At 110kg, Gomes was heavier than the 95kg Ruska. The bout was fought at least under pro wrestling rules, with NJPW worker Teruo Takahashi as the referee and the rule that every fighter would have to release any hold if his opponent grabbed the ropes. Details about the fight are sparse. Marcial Serrano wrote Gomes threw illegal strikes during the bout, though Keisuke Shibusawa claimed Ruska held his own and might have injured Gomes at some point. Anyway, at some other point Gomes captured Ruska's back and tried a rear naked choke, but they became tangled on the ring ropes. A turmoil happened, referee Takahashi decreed victory for the Dutchman; the circumstances of this decision are unknown: Ivan's brother Jose claimed Ruska fell unconscious at the submission leaving unclear if he had grabbed the ropes or not, leading Takahashi to disqualify Gomes, while Shibusawa said the referee noted Gomes's body was positioned half out of the ropes, so he counted him out. In any case Brazilian crowds were caused a turmoil.
Local newspapers declared Gomes the winner of the match, it was rumored Takahashi was expelled from Brazil due to what was perceived as a bad call. Ruska was a close friend to sambo world champion Chris Dolman a Bluming understudy, they had a falling out after Dolman joined Akira Maeda's Fighting Network Rings while Ruska was part of Antonio Inoki's New Japan Pro Wrestling, but they mended it in September 1997, when Inoki visited Holland along with Naoya Ogawa. They stayed in contact until Ruska's death in 2015. In 2001 Ruska suffered a major stroke. In 2013 he was inducted in the Hall of Fame of the International Judo Federation. Ruska was admitted to a nursing home in 2014. Ruska died on 14 February 2015 at the age of 74 and was survived by his wife, two children and five grandchildren. Wim Ruska Dutch homepage Videos of Wim Ruska on Judovision Wim Ruska at JudoInside.com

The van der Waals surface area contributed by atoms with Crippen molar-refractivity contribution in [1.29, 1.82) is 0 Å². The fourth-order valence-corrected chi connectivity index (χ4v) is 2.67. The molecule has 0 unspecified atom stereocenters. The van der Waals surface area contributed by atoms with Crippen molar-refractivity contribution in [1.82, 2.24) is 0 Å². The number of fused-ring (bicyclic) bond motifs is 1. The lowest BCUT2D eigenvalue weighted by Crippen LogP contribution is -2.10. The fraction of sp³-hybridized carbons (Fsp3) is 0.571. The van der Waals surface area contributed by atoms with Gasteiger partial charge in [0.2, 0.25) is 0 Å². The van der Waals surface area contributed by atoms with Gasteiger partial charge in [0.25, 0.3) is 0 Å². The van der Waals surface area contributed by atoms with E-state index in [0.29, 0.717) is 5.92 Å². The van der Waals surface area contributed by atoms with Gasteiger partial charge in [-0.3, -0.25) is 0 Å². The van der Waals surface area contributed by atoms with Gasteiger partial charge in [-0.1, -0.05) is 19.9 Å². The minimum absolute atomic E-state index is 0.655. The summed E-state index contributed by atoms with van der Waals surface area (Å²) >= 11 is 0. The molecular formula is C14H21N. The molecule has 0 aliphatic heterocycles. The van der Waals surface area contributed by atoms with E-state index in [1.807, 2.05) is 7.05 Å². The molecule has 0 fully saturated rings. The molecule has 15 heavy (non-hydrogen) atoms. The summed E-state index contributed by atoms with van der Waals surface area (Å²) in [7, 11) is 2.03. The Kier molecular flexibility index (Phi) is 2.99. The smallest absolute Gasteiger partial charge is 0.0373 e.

Toshirō Daigo is a Japanese judoka. He is Chief Instructor at the former manager of the Japanese national team, he is one of only three living Kodokan 10th dan, having been promoted at the New Year Kagami biraki Ceremony, January 8, 2006 along with Ichiro Abe and Yoshimi Osawa. Daigo was educated at Tokyo University of Education, he was All-Japan Judo Champion in 1951 and 1954. He is the author of Kodokan Judo: Throwing Techniques, a definitive text on judo throws. Kodokan Judo: Throwing Techniques, Tokyo, Japan